Synthetic Substrates for Cellular Control

Tuesday, 25 June 2024 at 10:00

Add to Calendar ▼2024-06-25 10:00:002024-06-25 11:00:00Europe/LondonSynthetic Substrates for Cellular ControlOrganoids and Spheroids Europe 2024 in Rotterdam, The NetherlandsRotterdam, The

The basis of my talk is polymer microarray technology which has been developed in the Bradley group for over 20 years.  In my talk I will introduce polymer microarray technology and describe how this approach has been used in a large number of stem cell based applications – providing cells for a variety of screening applications -  notably:

(i). The use of polymer microarray technology to discover a novel thermo-responsive chemically-defined hydrogel for long term culture of human embryonic stem cells and primary human mesenchymal adipose derived stem cells.

(ii). Polymer discovery that were able to support highly functional hESC-derived hepatocyte like cells (as active as primary human hepatoctyes) (with David Hay).

(iii). The development of polymers that bind cancer stem cells and stop their differentiation) (with Tetsuya Tega) (Stem Cells, 2016).

Mark Bradley, Professor of Therapeutic Innovation, Precision Healthcare University Research Institute, Queen Mary University of London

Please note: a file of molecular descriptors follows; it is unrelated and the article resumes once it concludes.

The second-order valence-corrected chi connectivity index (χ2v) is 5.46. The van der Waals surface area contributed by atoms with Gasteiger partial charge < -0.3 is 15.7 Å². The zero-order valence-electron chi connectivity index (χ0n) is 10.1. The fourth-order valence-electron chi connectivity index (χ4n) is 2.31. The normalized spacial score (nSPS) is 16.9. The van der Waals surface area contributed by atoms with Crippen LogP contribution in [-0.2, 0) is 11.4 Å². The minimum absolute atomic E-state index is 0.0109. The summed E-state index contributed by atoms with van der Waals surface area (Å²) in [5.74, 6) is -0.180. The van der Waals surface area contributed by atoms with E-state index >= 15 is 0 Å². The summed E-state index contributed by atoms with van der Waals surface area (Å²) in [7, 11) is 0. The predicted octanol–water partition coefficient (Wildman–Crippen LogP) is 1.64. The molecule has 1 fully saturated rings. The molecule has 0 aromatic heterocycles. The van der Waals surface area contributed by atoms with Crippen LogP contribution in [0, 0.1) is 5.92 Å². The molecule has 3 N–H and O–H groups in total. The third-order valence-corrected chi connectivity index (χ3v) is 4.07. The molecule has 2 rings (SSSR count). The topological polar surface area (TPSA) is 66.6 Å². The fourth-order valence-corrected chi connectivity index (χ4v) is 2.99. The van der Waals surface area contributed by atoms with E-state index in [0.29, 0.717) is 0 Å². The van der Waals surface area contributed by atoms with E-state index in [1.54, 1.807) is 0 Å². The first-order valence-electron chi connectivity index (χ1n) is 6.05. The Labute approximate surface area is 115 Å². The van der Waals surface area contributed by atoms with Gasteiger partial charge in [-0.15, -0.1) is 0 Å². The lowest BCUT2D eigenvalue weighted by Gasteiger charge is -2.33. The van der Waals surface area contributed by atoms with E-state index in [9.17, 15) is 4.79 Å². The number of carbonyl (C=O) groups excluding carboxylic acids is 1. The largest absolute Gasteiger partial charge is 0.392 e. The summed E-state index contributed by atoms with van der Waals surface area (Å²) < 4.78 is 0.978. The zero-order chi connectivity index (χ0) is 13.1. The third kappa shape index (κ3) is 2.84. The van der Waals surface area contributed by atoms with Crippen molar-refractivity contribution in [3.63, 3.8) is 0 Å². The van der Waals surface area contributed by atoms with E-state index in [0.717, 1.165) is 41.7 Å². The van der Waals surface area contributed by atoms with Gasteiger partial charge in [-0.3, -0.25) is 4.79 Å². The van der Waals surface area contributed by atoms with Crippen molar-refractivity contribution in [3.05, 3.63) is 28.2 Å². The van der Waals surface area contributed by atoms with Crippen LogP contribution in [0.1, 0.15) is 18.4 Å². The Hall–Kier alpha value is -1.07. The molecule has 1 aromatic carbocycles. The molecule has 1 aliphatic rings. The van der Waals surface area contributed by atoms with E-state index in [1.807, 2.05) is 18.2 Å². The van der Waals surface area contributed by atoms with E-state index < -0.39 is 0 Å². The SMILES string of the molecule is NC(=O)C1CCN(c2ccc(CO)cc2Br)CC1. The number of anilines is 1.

Mark Bradley

Mark received his doctorate from the University of Oxford in 1989, followed by post-doctoral studies at Harvard and returning to the UK as a Royal Society University Research Fellow (University of Southampton). In 1997 he was made a Professor of Combinatorial Chemistry setting up the UK’s Centre for Combinatorial Chemistry. In 2005 he moved to the University of Edinburgh, where he was Director of a £15M Interdisciplinary Research Collaboration in the area of Optical Molecular Imaging (Proteus 2014-2023) and a Doctorial Training Centre (60PhD) in Optical Imaging with Entrepreneurship. In Aug 2023 he moved to Queen Mary University of London as Professor of Therapeutic Innovation and part of the Precision Healthcare university Research Institute. He held an ERC Advanced Grant on “SmartMaterials” for cellular control. He is a co-founder of Ilika Technologies (2004) (which floated on AIMS in 2010), DestiNA Technologies (2010) and Edinburgh Molecular Imaging (2014) and Biocaptiva (2021).